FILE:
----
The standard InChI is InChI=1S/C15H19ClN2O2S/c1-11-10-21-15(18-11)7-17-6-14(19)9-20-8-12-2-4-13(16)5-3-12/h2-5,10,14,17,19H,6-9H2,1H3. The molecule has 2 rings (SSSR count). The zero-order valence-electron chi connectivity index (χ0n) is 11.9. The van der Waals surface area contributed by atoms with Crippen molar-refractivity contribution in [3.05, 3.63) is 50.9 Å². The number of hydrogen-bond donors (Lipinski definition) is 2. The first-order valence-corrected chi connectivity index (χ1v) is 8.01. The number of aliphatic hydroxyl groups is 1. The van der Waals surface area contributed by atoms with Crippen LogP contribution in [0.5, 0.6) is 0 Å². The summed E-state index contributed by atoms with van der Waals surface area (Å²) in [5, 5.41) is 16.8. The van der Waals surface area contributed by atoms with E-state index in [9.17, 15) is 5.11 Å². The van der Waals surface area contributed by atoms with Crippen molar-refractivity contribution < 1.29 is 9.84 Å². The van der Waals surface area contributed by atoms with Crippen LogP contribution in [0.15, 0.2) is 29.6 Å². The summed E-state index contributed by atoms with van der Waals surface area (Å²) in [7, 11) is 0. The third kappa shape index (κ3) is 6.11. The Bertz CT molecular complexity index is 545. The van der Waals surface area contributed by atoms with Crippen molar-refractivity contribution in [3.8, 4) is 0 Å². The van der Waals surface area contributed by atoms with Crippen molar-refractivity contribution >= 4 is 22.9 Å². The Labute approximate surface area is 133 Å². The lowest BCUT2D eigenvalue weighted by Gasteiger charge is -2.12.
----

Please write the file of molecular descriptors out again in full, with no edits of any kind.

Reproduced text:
The standard InChI is InChI=1S/C15H19ClN2O2S/c1-11-10-21-15(18-11)7-17-6-14(19)9-20-8-12-2-4-13(16)5-3-12/h2-5,10,14,17,19H,6-9H2,1H3. The molecule has 2 rings (SSSR count). The zero-order valence-electron chi connectivity index (χ0n) is 11.9. The van der Waals surface area contributed by atoms with Crippen molar-refractivity contribution in [3.05, 3.63) is 50.9 Å². The number of hydrogen-bond donors (Lipinski definition) is 2. The first-order valence-corrected chi connectivity index (χ1v) is 8.01. The number of aliphatic hydroxyl groups is 1. The van der Waals surface area contributed by atoms with Crippen LogP contribution in [0.5, 0.6) is 0 Å². The summed E-state index contributed by atoms with van der Waals surface area (Å²) in [5, 5.41) is 16.8. The van der Waals surface area contributed by atoms with E-state index in [9.17, 15) is 5.11 Å². The van der Waals surface area contributed by atoms with Crippen molar-refractivity contribution < 1.29 is 9.84 Å². The van der Waals surface area contributed by atoms with Crippen LogP contribution in [0.15, 0.2) is 29.6 Å². The summed E-state index contributed by atoms with van der Waals surface area (Å²) in [7, 11) is 0. The third kappa shape index (κ3) is 6.11. The Bertz CT molecular complexity index is 545. The van der Waals surface area contributed by atoms with Crippen molar-refractivity contribution in [3.8, 4) is 0 Å². The van der Waals surface area contributed by atoms with Crippen molar-refractivity contribution >= 4 is 22.9 Å². The Labute approximate surface area is 133 Å². The lowest BCUT2D eigenvalue weighted by Gasteiger charge is -2.12.